In contrast, the other types of sidequests that are single event-based worsen the pacing of the game. The problem with these is backtracking. The player has to walk, a lot, and walking is hella slow. An example: At one point, the police puts the protagonist on a quest to defeat and arrest a criminal. After the task has been completed, the police at the scene of the crime tell the protagonist to go back to the police station for a debriefing. Little information, apart from the protagonist being told to go and go and arrest the next criminal, was then given there. It was pointless going back to the police station, as the protagonist could have been directly sent from the last crimescene to the next one. At this point, it’s clear that the game pads out its gameplay by constantly making the protagonist walk from one location to the next. There is a fast travel system of course, but it still always takes time to walk to and from FastPass points (fast travel points) as they are spread out quite sparsely. It was oftentimes better to just walk the required distance. For those kind of sidequests, it would have simply been much better to just implement them as part of the main story and keep the campaign more linear.
Back to the Combat, Realtime elements and the game teaching you
A little bit into the game, it introduces realtime hazards into the turn-based combat. How these work is that during the player’s and his opponent’s actions and movement, the hazard timer counts down. Once it reaches its limit, the current turn is cancelled and the hazard is activated. Ideally, one would want for this to happen during an opponents turn. This is a cool mechanic that forces the player to think fast, adding variety to the gameplay. It is used well whenever it appears in the game, especially as the mission is always balanced to this timer. Just take a look at this example. The player’s goal in this battle is to defeat all the strippers to then be able to catch Classi ( with an “I,”and a little dick hanging off the “C” that bends around and fucks the “L” out of the”A”-“S”-“S.”). After the strippers are defeated, the real-time-based hazard appears. Now, you battle the other strippers again, but this time they have reduced health. The reduced health is in this example precisely how the combat is rebalanced to the limited time to think. The only real criticism of this system is that it isn’t properly introduced, causing the player to likely fail the combat when this timer first appears.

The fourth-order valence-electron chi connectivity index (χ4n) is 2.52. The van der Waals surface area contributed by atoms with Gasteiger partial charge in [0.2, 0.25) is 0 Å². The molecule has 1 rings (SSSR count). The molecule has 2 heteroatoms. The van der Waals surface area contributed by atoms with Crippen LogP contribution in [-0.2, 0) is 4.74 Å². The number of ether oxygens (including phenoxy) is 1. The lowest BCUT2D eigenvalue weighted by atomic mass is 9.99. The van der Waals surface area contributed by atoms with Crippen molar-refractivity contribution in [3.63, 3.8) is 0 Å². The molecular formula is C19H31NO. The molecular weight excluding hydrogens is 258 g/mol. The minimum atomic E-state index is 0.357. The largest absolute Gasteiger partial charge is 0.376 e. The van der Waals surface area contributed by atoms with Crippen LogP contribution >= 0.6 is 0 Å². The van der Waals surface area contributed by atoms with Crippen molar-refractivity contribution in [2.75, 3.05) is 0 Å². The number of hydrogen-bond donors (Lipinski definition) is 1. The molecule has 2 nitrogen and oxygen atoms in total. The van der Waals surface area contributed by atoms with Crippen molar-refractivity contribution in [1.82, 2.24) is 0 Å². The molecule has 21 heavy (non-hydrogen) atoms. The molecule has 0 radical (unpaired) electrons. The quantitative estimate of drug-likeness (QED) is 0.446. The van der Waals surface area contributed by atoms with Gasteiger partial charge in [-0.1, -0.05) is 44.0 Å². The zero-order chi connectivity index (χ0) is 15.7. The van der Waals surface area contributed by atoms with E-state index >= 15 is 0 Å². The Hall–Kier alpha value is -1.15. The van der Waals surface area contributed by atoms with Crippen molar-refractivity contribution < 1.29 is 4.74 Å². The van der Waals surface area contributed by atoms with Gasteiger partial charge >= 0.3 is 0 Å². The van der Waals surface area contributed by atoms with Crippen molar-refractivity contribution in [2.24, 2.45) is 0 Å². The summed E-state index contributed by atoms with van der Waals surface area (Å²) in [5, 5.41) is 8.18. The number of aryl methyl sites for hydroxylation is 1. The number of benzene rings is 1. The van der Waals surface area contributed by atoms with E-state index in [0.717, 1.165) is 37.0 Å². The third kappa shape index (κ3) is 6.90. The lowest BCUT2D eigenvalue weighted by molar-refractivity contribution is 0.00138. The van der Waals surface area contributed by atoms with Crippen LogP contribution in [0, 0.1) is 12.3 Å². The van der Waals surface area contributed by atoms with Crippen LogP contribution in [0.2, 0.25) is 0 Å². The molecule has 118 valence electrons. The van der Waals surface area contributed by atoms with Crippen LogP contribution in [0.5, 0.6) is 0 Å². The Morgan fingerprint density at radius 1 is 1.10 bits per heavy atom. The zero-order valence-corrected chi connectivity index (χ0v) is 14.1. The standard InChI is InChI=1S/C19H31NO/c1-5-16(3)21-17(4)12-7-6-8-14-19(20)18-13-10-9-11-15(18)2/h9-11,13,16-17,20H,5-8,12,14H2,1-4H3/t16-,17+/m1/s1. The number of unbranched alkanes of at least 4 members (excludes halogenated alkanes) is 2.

Outside of real-time hazards, the game introduces its other mechanics to the player really well. There is always an easy place where the system is taught to the player through very natural challenges. An early mission in the church is a great showcase for this. There, the player learns about telegraphed attacks that take two turns to execute. In the first turn, the attack is charged up and shows the area of effect where serious damage will be dealt in the second turn. The protagonist is by himself with no other party members and the priests only do these telegraphed attacks. Learning this system is the whole point of of the mission.